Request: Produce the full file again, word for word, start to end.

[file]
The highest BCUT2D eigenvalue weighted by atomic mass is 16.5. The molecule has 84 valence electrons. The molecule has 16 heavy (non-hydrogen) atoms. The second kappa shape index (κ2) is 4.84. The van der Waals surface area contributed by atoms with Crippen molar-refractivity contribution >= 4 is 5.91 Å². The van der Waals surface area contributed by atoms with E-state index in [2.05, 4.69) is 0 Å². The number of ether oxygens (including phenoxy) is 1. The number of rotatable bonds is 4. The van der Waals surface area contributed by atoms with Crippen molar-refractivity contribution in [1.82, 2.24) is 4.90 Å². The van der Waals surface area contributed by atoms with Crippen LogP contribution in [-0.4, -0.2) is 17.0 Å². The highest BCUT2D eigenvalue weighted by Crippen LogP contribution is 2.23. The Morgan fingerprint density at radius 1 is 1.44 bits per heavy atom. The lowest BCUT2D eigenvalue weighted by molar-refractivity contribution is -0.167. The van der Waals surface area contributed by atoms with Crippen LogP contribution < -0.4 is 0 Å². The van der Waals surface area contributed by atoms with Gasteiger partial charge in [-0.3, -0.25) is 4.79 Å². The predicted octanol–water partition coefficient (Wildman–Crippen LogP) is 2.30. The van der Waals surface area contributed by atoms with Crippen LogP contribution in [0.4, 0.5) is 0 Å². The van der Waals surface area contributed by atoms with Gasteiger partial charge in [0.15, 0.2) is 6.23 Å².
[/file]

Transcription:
The highest BCUT2D eigenvalue weighted by atomic mass is 16.5. The molecule has 84 valence electrons. The molecule has 16 heavy (non-hydrogen) atoms. The second kappa shape index (κ2) is 4.84. The van der Waals surface area contributed by atoms with Crippen molar-refractivity contribution >= 4 is 5.91 Å². The van der Waals surface area contributed by atoms with E-state index in [2.05, 4.69) is 0 Å². The number of ether oxygens (including phenoxy) is 1. The number of rotatable bonds is 4. The van der Waals surface area contributed by atoms with Crippen molar-refractivity contribution in [1.82, 2.24) is 4.90 Å². The van der Waals surface area contributed by atoms with Crippen LogP contribution in [-0.4, -0.2) is 17.0 Å². The highest BCUT2D eigenvalue weighted by Crippen LogP contribution is 2.23. The Morgan fingerprint density at radius 1 is 1.44 bits per heavy atom. The lowest BCUT2D eigenvalue weighted by molar-refractivity contribution is -0.167. The van der Waals surface area contributed by atoms with Crippen LogP contribution < -0.4 is 0 Å². The van der Waals surface area contributed by atoms with Gasteiger partial charge in [-0.3, -0.25) is 4.79 Å². The predicted octanol–water partition coefficient (Wildman–Crippen LogP) is 2.30. The van der Waals surface area contributed by atoms with Crippen LogP contribution in [0.4, 0.5) is 0 Å². The van der Waals surface area contributed by atoms with Gasteiger partial charge in [0.15, 0.2) is 6.23 Å².